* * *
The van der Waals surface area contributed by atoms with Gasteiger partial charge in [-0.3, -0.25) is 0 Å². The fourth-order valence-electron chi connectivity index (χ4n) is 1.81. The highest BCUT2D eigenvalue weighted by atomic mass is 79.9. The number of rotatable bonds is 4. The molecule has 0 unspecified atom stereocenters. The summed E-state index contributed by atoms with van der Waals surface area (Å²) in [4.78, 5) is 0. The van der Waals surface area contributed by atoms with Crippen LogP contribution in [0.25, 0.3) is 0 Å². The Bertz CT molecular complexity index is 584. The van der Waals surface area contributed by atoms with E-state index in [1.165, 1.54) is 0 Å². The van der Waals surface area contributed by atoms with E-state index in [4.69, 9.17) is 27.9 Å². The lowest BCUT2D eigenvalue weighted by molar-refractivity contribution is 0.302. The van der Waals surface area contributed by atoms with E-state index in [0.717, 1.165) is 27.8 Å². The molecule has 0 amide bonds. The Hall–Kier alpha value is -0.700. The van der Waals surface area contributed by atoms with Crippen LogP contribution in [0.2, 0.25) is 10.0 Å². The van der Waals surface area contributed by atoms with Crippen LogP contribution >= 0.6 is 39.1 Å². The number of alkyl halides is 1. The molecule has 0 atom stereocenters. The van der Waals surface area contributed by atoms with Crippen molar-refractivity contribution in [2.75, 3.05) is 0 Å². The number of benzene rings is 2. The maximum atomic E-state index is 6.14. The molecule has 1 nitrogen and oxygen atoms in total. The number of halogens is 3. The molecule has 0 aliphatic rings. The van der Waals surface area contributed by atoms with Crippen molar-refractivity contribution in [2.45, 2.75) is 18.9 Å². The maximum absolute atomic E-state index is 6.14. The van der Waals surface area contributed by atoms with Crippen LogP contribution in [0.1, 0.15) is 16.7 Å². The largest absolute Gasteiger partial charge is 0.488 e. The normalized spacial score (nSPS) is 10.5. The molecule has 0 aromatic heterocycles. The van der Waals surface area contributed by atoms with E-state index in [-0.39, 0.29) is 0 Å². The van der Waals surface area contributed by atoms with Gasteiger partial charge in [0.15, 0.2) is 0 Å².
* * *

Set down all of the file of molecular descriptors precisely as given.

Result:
The van der Waals surface area contributed by atoms with Gasteiger partial charge in [-0.3, -0.25) is 0 Å². The fourth-order valence-electron chi connectivity index (χ4n) is 1.81. The highest BCUT2D eigenvalue weighted by atomic mass is 79.9. The number of rotatable bonds is 4. The molecule has 0 unspecified atom stereocenters. The summed E-state index contributed by atoms with van der Waals surface area (Å²) in [4.78, 5) is 0. The van der Waals surface area contributed by atoms with Crippen LogP contribution in [0.25, 0.3) is 0 Å². The Bertz CT molecular complexity index is 584. The van der Waals surface area contributed by atoms with E-state index in [1.165, 1.54) is 0 Å². The van der Waals surface area contributed by atoms with E-state index in [4.69, 9.17) is 27.9 Å². The lowest BCUT2D eigenvalue weighted by molar-refractivity contribution is 0.302. The van der Waals surface area contributed by atoms with E-state index in [0.717, 1.165) is 27.8 Å². The molecule has 0 amide bonds. The Hall–Kier alpha value is -0.700. The van der Waals surface area contributed by atoms with Crippen LogP contribution in [0.2, 0.25) is 10.0 Å². The van der Waals surface area contributed by atoms with Crippen LogP contribution >= 0.6 is 39.1 Å². The number of alkyl halides is 1. The molecule has 0 atom stereocenters. The van der Waals surface area contributed by atoms with Crippen molar-refractivity contribution in [2.75, 3.05) is 0 Å². The number of benzene rings is 2. The maximum atomic E-state index is 6.14. The molecule has 1 nitrogen and oxygen atoms in total. The number of halogens is 3. The molecule has 0 aliphatic rings. The van der Waals surface area contributed by atoms with Crippen molar-refractivity contribution in [2.45, 2.75) is 18.9 Å². The maximum absolute atomic E-state index is 6.14. The van der Waals surface area contributed by atoms with Crippen LogP contribution in [0.1, 0.15) is 16.7 Å². The largest absolute Gasteiger partial charge is 0.488 e. The normalized spacial score (nSPS) is 10.5. The molecule has 0 aromatic heterocycles. The van der Waals surface area contributed by atoms with E-state index in [-0.39, 0.29) is 0 Å². The van der Waals surface area contributed by atoms with Gasteiger partial charge in [0.15, 0.2) is 0 Å².